Likewise, there is no one who celebrates Ishtar on Easter either. Perhaps it should be Passover instead but that's a controversy I'm not going to get into. Easter is now the Christian celebration of the resurrection of Christ. Until the owlish ones got all het up about the meaning of the term "Easter" most of us had no idea about its pagan origins and we were better off when we didn't. It's the Lord's resurrection now, that's how people experience it, that's what's in people's minds and hearts and I have to think God knows it and therefore accepts it.
Some Christians also deal with the pagan holiday of Halloween by substituting harvest concepts. Perhaps we should make it an all-out Day of the Harvest of Souls anticipating the Lord's return. This is a perfectly reasonable thing to do with a pagan holiday that we can't participate in.
It's a superstition to make so much out of the bare historical fact when what matters to God is what is ACTUALLY going on in people's minds and hearts -- THAT is what is ACTUALLY being celebrated. The ancient meaning of the date is now meaningless. Nobody would even remember it if it weren't for those who are trying to stumble us over it. It's just another day and if we celebrate Christ on that day then it is Christ's day, not some pagan god's.
I happened to hear R C Sproul talking on this subject over the radio recently. I couldn't find the actual talk online but I did find this brief essay by him on the same subject:
BlogArticlesHowever, if the consciences of some tell them for the sake of Christ not to celebrate Christmas it seems to me that should be respected, according to scripture:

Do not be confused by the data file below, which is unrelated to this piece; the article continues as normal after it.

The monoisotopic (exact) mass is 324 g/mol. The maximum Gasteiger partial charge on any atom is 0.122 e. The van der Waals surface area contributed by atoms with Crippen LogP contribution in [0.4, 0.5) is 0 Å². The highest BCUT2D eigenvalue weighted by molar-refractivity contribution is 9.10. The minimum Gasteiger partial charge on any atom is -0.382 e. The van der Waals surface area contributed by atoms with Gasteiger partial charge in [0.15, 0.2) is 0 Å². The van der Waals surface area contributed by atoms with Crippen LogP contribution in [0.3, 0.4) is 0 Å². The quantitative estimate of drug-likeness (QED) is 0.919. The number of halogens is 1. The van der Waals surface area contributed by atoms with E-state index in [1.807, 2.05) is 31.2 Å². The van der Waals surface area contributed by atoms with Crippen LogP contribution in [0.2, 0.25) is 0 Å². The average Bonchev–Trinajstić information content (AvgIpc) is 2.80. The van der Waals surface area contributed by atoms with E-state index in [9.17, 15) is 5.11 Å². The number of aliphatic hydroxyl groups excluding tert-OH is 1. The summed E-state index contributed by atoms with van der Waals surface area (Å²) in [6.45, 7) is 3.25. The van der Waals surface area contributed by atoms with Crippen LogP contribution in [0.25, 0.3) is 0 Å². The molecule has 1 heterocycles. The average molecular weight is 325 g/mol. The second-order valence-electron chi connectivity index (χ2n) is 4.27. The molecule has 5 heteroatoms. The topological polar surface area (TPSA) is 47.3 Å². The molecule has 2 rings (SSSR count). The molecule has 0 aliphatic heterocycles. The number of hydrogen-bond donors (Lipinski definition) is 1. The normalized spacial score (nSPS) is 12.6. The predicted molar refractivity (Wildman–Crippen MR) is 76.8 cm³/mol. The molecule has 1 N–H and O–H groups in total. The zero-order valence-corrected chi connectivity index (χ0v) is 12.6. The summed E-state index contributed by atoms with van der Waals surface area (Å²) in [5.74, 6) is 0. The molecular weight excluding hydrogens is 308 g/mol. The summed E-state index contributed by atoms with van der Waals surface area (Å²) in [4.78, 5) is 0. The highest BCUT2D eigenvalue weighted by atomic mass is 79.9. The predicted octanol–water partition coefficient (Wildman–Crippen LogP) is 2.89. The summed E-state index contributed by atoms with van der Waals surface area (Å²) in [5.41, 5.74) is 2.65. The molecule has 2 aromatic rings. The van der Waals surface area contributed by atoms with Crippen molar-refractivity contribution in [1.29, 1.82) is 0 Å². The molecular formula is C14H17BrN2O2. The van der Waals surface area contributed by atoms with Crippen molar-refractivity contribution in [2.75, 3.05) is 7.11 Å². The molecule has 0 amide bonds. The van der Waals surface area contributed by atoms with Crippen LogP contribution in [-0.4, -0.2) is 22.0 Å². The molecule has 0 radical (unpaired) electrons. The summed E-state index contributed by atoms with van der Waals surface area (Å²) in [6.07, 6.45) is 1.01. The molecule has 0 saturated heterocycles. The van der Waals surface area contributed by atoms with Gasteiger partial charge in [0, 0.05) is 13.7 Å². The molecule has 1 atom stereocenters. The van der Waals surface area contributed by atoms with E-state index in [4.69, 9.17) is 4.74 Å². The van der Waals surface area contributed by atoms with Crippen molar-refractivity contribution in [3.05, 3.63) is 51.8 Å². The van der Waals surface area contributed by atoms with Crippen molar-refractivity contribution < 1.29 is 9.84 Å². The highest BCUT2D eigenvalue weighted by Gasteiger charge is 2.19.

Is the Celebration of Christmas a Pagan Ritual?
from R.C. Sproul
That question comes up every year at Christmastime. In the first place, there’s no direct biblical commandment to celebrate the birth of Jesus on December 25. There’s nothing in the Bible that would even indicate that Jesus was born on December 25. In fact, there’s much in the New Testament narratives that would indicate that it didn’t occur during that time of year. It just so happens that on the twenty-fifth of December in the Roman Empire there was a pagan holiday that was linked to mystery religions; the pagans celebrated their festival on December 25. The Christians didn’t want to participate in that, and so they said, “While everybody else is celebrating this pagan thing, we’re going to have our own celebration. We’re going to celebrate the thing that’s most important in our lives, the incarnation of God, the birth of Jesus Christ. So this is going to be a time of joyous festivities, of celebration and worship of our God and King.”
I can’t think of anything more pleasing to Christ than the church celebrating his birthday every year.
Romans 14:5 One man esteemeth one day above another: another esteemeth every day alike. Let every man be fully persuaded in his own mind. 6 He that regardeth the day, regardeth it unto the Lord; and he that regardeth not the day, to the Lord he doth not regard it. He that eateth, eateth to the Lord, for he giveth God thanks; and he that eateth not, to the Lord he eateth not, and giveth God thanks. 7 For none of us liveth to himself, and no man dieth to himself. 8 For whether we live, we live unto the Lord; and whether we die, we die unto the Lord: whether we live therefore, or die, we are the Lord's. 9 For to this end Christ both died, and rose, and revived, that he might be Lord both of the dead and living. 10 But why dost thou judge thy brother? or why dost thou set at nought thy brother? for we shall all stand before the judgment seat of Christ.At the same time they ought to respect those who do celebrate Christmas for the sake of Christ since in our minds there is nothing pagan about it at all, and stop trying to prove that we're really celebrating something pagan. We're not and the accusation only distresses people who are also members of the body of Christ.
Jesus owns every day on the calendar and should be celebrated on every day.